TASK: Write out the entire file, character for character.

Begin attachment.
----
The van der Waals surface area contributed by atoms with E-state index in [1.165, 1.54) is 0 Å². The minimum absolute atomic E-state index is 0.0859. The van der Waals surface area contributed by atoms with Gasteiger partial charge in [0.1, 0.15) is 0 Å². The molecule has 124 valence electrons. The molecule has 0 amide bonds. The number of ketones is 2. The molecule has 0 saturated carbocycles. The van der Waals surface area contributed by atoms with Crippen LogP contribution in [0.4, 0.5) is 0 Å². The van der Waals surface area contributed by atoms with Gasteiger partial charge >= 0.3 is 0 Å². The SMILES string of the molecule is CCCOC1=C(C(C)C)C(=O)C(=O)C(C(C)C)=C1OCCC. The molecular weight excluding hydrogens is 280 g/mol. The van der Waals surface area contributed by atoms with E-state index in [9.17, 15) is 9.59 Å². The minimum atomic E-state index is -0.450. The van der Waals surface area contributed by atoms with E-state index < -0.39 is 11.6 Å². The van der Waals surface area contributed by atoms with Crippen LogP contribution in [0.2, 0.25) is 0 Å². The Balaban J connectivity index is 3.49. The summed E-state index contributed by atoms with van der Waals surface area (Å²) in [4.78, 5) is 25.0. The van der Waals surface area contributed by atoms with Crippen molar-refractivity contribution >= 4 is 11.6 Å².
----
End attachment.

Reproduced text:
The van der Waals surface area contributed by atoms with E-state index in [1.165, 1.54) is 0 Å². The minimum absolute atomic E-state index is 0.0859. The van der Waals surface area contributed by atoms with Gasteiger partial charge in [0.1, 0.15) is 0 Å². The molecule has 124 valence electrons. The molecule has 0 amide bonds. The number of ketones is 2. The molecule has 0 saturated carbocycles. The van der Waals surface area contributed by atoms with Crippen LogP contribution in [0.4, 0.5) is 0 Å². The van der Waals surface area contributed by atoms with Gasteiger partial charge >= 0.3 is 0 Å². The SMILES string of the molecule is CCCOC1=C(C(C)C)C(=O)C(=O)C(C(C)C)=C1OCCC. The molecular weight excluding hydrogens is 280 g/mol. The van der Waals surface area contributed by atoms with E-state index in [9.17, 15) is 9.59 Å². The minimum atomic E-state index is -0.450. The van der Waals surface area contributed by atoms with E-state index < -0.39 is 11.6 Å². The van der Waals surface area contributed by atoms with Crippen LogP contribution in [0.2, 0.25) is 0 Å². The Balaban J connectivity index is 3.49. The summed E-state index contributed by atoms with van der Waals surface area (Å²) in [4.78, 5) is 25.0. The van der Waals surface area contributed by atoms with Crippen molar-refractivity contribution >= 4 is 11.6 Å².